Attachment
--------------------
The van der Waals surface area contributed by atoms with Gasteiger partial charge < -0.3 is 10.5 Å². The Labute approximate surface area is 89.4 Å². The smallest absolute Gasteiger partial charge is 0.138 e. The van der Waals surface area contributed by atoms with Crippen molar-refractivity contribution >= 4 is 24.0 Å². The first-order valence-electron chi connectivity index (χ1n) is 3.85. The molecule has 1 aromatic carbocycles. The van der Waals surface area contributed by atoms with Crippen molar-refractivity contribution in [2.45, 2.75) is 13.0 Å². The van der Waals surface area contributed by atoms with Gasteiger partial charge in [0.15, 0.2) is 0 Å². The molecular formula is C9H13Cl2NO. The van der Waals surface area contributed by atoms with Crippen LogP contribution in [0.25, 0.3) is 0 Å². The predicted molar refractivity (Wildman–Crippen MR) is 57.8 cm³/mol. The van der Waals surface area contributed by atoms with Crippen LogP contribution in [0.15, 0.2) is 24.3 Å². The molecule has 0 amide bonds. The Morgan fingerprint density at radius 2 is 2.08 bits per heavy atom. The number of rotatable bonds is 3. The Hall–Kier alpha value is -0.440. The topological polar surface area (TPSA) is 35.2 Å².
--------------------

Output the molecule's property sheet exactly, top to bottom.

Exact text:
The van der Waals surface area contributed by atoms with Gasteiger partial charge < -0.3 is 10.5 Å². The Labute approximate surface area is 89.4 Å². The smallest absolute Gasteiger partial charge is 0.138 e. The van der Waals surface area contributed by atoms with Crippen molar-refractivity contribution >= 4 is 24.0 Å². The first-order valence-electron chi connectivity index (χ1n) is 3.85. The molecule has 1 aromatic carbocycles. The van der Waals surface area contributed by atoms with Crippen molar-refractivity contribution in [2.45, 2.75) is 13.0 Å². The van der Waals surface area contributed by atoms with Gasteiger partial charge in [0.15, 0.2) is 0 Å². The molecular formula is C9H13Cl2NO. The van der Waals surface area contributed by atoms with Crippen LogP contribution in [0.25, 0.3) is 0 Å². The predicted molar refractivity (Wildman–Crippen MR) is 57.8 cm³/mol. The van der Waals surface area contributed by atoms with Crippen LogP contribution in [0.15, 0.2) is 24.3 Å². The molecule has 0 amide bonds. The Morgan fingerprint density at radius 2 is 2.08 bits per heavy atom. The number of rotatable bonds is 3. The Hall–Kier alpha value is -0.440. The topological polar surface area (TPSA) is 35.2 Å².